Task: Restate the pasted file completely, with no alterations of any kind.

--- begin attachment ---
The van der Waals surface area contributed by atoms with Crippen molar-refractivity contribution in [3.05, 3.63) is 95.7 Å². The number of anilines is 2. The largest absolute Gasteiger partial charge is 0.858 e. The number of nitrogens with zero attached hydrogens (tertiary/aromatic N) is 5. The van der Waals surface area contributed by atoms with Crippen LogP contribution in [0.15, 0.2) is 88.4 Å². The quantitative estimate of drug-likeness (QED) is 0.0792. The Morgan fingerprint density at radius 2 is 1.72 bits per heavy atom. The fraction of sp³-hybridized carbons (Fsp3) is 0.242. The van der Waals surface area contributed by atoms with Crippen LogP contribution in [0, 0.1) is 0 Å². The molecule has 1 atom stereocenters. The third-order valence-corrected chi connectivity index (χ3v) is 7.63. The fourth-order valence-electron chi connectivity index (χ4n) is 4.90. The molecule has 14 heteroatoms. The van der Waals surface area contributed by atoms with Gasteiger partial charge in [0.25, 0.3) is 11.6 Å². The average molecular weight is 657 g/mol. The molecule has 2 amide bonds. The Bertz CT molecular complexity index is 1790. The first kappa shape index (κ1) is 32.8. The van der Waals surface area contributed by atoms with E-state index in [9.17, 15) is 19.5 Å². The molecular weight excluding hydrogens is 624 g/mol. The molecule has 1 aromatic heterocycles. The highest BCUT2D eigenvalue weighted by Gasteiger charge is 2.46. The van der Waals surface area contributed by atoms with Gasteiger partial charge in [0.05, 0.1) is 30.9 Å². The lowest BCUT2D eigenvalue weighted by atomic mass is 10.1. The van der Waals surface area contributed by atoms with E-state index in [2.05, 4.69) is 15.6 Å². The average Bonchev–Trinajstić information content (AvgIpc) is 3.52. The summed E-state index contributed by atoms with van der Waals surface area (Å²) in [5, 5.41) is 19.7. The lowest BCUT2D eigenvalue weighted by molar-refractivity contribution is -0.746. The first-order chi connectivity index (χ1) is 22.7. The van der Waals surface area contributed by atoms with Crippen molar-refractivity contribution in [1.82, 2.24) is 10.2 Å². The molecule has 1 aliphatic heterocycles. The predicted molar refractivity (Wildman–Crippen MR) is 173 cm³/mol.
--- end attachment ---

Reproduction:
The van der Waals surface area contributed by atoms with Crippen molar-refractivity contribution in [3.05, 3.63) is 95.7 Å². The number of anilines is 2. The largest absolute Gasteiger partial charge is 0.858 e. The number of nitrogens with zero attached hydrogens (tertiary/aromatic N) is 5. The van der Waals surface area contributed by atoms with Crippen LogP contribution in [0.15, 0.2) is 88.4 Å². The quantitative estimate of drug-likeness (QED) is 0.0792. The Morgan fingerprint density at radius 2 is 1.72 bits per heavy atom. The fraction of sp³-hybridized carbons (Fsp3) is 0.242. The van der Waals surface area contributed by atoms with Crippen LogP contribution in [0, 0.1) is 0 Å². The molecule has 1 atom stereocenters. The third-order valence-corrected chi connectivity index (χ3v) is 7.63. The fourth-order valence-electron chi connectivity index (χ4n) is 4.90. The molecule has 14 heteroatoms. The van der Waals surface area contributed by atoms with Gasteiger partial charge in [0.25, 0.3) is 11.6 Å². The average molecular weight is 657 g/mol. The molecule has 2 amide bonds. The Bertz CT molecular complexity index is 1790. The first kappa shape index (κ1) is 32.8. The van der Waals surface area contributed by atoms with E-state index in [9.17, 15) is 19.5 Å². The molecular weight excluding hydrogens is 624 g/mol. The molecule has 1 aromatic heterocycles. The highest BCUT2D eigenvalue weighted by Gasteiger charge is 2.46. The van der Waals surface area contributed by atoms with Gasteiger partial charge in [0.05, 0.1) is 30.9 Å². The lowest BCUT2D eigenvalue weighted by atomic mass is 10.1. The van der Waals surface area contributed by atoms with E-state index in [2.05, 4.69) is 15.6 Å². The average Bonchev–Trinajstić information content (AvgIpc) is 3.52. The summed E-state index contributed by atoms with van der Waals surface area (Å²) in [5, 5.41) is 19.7. The lowest BCUT2D eigenvalue weighted by molar-refractivity contribution is -0.746. The first-order chi connectivity index (χ1) is 22.7. The van der Waals surface area contributed by atoms with Crippen molar-refractivity contribution in [1.82, 2.24) is 10.2 Å². The molecule has 1 aliphatic heterocycles. The predicted molar refractivity (Wildman–Crippen MR) is 173 cm³/mol.